"It remains the case that, even in a blue state," Berman said, "there is still this general support for the death penalty at least on the books as kind of a symbolism of being tough on the worst offenders."

Source: Business Insider, October 30, 2013

European Union Financing Efforts to End Death Penalty in U.S.; Giving millions of dollars in grants to American nonprofits

The European Union is financing efforts to abolish the death penalty in the United States through millions of dollars in grants to American nonprofits, EU records show.

The EU's European Instrument for Democracy and Human Rights (EIDHR) has disbursed grants worth millions of dollars to a host of U.S.-based groups for campaigns aimed at ending or eroding support for capital punishment.

Experts say the expenditures raise concerns about the influence of foreign governments on American policy.

The EU is flatly opposed to capital punishment. "Its abolition is a key objective for the union's human rights policy," the union's website states.

EIDHR doles out millions of euros each year to groups that oppose the death penalty.

Those grants are "aimed at promoting the restrictive use of, the establishment of a moratorium on, and the abolition of the death penalty."

EIDHR gave 495,000 euros to Equal Justice USA in fiscal year 2012 for a project called "Breaking Barriers: Engaging New Voices to Abolish the Death Penalty in the United States."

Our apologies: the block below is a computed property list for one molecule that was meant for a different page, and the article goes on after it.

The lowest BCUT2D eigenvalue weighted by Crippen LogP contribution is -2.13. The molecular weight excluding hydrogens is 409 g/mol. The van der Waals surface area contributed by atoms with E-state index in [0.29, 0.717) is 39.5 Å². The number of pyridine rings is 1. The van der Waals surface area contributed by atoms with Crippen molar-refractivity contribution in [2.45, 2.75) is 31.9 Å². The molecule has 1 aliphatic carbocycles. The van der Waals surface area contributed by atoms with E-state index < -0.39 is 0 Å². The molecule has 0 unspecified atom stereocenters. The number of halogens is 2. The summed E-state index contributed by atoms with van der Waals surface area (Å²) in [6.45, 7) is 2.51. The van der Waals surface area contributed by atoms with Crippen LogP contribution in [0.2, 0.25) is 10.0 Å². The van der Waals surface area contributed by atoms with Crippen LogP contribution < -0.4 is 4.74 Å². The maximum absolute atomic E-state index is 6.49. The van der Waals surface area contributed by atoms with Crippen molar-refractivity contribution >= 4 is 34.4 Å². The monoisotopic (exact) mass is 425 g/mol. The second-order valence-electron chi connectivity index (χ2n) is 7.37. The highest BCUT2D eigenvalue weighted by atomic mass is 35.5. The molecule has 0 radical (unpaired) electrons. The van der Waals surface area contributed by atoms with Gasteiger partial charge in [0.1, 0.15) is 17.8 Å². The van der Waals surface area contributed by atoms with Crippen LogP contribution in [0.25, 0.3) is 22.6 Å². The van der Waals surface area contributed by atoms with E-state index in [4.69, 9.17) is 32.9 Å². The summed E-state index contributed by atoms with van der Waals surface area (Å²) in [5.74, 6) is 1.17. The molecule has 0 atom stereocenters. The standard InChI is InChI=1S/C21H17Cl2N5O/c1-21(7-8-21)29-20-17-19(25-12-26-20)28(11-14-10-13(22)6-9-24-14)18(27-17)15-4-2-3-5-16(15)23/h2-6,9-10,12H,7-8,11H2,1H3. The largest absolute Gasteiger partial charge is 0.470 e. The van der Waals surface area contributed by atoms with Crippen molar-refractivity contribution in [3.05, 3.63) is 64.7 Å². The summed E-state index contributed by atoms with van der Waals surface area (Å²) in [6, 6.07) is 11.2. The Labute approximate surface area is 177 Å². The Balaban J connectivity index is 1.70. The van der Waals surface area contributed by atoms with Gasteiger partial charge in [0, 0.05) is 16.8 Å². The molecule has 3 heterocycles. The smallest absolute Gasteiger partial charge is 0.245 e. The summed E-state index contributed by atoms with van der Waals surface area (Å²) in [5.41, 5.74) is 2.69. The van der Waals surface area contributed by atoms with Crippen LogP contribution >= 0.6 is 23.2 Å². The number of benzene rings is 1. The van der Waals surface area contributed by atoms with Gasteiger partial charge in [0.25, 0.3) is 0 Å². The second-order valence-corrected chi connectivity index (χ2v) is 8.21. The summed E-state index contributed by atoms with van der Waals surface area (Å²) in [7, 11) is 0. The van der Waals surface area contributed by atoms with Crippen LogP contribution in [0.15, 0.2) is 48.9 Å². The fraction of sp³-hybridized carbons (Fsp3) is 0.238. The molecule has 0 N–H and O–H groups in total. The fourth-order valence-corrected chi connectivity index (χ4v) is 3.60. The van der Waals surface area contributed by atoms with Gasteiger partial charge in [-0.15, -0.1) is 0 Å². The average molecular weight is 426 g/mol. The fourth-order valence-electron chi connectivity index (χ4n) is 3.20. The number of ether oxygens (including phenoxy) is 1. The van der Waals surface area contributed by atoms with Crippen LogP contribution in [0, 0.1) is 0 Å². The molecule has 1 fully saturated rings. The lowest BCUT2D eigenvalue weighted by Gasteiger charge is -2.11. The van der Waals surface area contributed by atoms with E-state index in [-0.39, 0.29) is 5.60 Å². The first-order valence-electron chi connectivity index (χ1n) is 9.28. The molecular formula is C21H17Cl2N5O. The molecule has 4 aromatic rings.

EJUSA is a 501(c)(3) nonprofit, meaning its work must focus on education, rather than advocacy. But a EU description of the Breaking Barriers program says one of its purposes is to "advocate for abolition."

Shari Silberstein, EJUSA's executive director, said the group acts within all applicable legal constraints, including the Foreign Agent Registration Act (FARA).

FARA requires groups to file disclosures with the Justice Department if it conducts advocacy work on behalf of a foreign government.

"We determined with our attorneys that it did not apply to us," Silberstein explained in an email. "EJUSA does engage in some lobbying (as allowed within our legal limits), but no EU funds are used for those activities."

The roughly $680,000 the group received from the EIDHR made up a large portion of its revenue. According to EJUSA's website, its fiscal year 2012 budget was "just over $1 million."

Silberstein said her group received the EIDHR grant for "public education and outreach activities" involving "the creation and dissemination of public education materials, media, conference attendance, and networking."

Luke Coffey, a Margaret Thatcher fellow at the Heritage Foundation, balked at the EU's campaign, saying decisions about the death penalty are made at the state - not federal or international - level.

"The EU is a very undemocratic organization which is suffering from very low popularity right now," Coffey said. "They have bigger problems to worry about."

The EU has given out more than 3.5 million euros ($4.8 million) since 2009 to 7 groups for efforts to combat the death penalty in the United States.

Other recipient organizations include the American Bar Association's Fund for Justice and Education and the National Coalition to Abolish the Death Penalty. Both are also 501(c)(3) groups.

While support for capital punishment has declined in recent years, a Gallup poll released this week shows that a large majority of Americans continue to support the practice.

Source: Washington Free Beacon, October 30, 2013